Seven job interview prep tips

ByRetiredBrains.com

Many job seekers make errors in their job interview which cost them the opportunity of being hired.

Unfortunately many job seekers make errors in their job interview which cost them the opportunity of being hired. This is particularly true for those that have been out of work for some time. These tips, if followed, should offer you the best opportunity of getting the job or at the very least receiving the consideration you deserve if your background and skills are a match for the opening.

1. Interview with a temp firm or staffing organization prior to interviewing with an employer.

These interviews are relatively easy to get and are good practice. You don't want to go to your first interview in a long time and make easily correctable mistakes. Every job interview you have will make the next one easier. A "bad" job interview, one in which you gave poor answers to questions asked, should be a learning experience. Register with the temp firm as they could place you with one of their clients.

2. Get information on the perspective employer prior to your interview.

Research the employer using a search engine to see who their customers are, learn more about their products or services, and examine the company culture. Try to find someone at the employer and network with this individual. A CareerXroads survey found that referred candidates have a 31-to-1 chance of getting hired, vs. a 500-to-1 chance for candidates that come via other means.

3. Revise and update your resume.

Go to a professional or resume service as the resume you used years ago is no longer appropriate. You should also have your resume on your computer so you can modify it, highlighting the experience appropriate for the job you are seeking. A single general resume for all interviews is not the best way to get hired. Click here for resume writing help.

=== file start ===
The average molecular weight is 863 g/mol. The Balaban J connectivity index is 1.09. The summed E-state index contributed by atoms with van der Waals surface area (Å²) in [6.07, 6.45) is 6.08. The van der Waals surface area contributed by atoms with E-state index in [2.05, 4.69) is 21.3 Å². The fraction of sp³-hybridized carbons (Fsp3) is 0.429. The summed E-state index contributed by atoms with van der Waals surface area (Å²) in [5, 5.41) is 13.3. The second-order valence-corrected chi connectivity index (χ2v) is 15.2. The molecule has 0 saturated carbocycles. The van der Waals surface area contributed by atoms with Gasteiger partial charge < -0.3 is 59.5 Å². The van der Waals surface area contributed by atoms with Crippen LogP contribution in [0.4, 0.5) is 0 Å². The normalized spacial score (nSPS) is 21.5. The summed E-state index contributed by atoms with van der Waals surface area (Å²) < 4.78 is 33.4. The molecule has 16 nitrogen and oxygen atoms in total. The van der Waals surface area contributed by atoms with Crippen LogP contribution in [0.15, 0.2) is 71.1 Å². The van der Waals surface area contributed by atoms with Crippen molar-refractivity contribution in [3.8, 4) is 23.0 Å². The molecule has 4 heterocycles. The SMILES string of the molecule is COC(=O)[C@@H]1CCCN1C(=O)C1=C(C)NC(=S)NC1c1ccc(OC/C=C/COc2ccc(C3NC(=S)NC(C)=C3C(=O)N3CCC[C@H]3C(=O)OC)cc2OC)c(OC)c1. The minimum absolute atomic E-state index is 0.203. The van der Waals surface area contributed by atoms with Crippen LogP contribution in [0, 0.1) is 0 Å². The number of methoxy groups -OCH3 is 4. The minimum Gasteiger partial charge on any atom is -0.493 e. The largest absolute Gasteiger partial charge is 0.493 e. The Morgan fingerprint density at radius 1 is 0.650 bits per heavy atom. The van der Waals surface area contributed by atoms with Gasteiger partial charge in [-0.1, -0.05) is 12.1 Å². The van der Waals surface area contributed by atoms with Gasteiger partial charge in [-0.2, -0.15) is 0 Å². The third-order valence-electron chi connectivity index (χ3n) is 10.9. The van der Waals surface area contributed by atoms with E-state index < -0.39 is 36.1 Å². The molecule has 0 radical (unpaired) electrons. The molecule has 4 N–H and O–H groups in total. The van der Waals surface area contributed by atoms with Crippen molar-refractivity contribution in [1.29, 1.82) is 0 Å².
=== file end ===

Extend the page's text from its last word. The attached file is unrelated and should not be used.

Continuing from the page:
4. Even if you are interested in full-time work, consider starting on a project basis.

When applying for a job, tell the employer you are willing to start working as a consultant or on a project basis; this often gives you a leg up on workers who are often unable to accept these kinds of employment. Temporary employment or working on a consultative basis can often lead to full-time work. Check here for resources for executives, professionals and managers interested in project assignments.

5. If you are in-between jobs volunteer with a charity or nonprofit.

Although in most cases there is little or no monetary compensation, it is often excellent experience and can possibly lead to employment with an employer that is seeking that particular experience or appreciates your work ethic. It is also easier to find employment while you are working, as you have a better mind set. For information on volunteering click here.

6. Assess your situation today versus years ago.

Below are some questions you might ask yourself in preparation for a job interview.

- What do I want?
- What are my values?
- Do I need to make a difference or make big bucks?
- What are my core strengths?

7. Plan your interview and be prepared to present yourself.

Be conversant with the work you've done as it relates to the position and, practice explaining this with a friend or family member before your next interview.

Don't be concerned that employers are not interested in you. Interview as if you are the best candidate for the job.

 

via Retired Brains
This article is reprinted by permission from www.CareerCast.com, © Adicio Inc.  All rights reserved.

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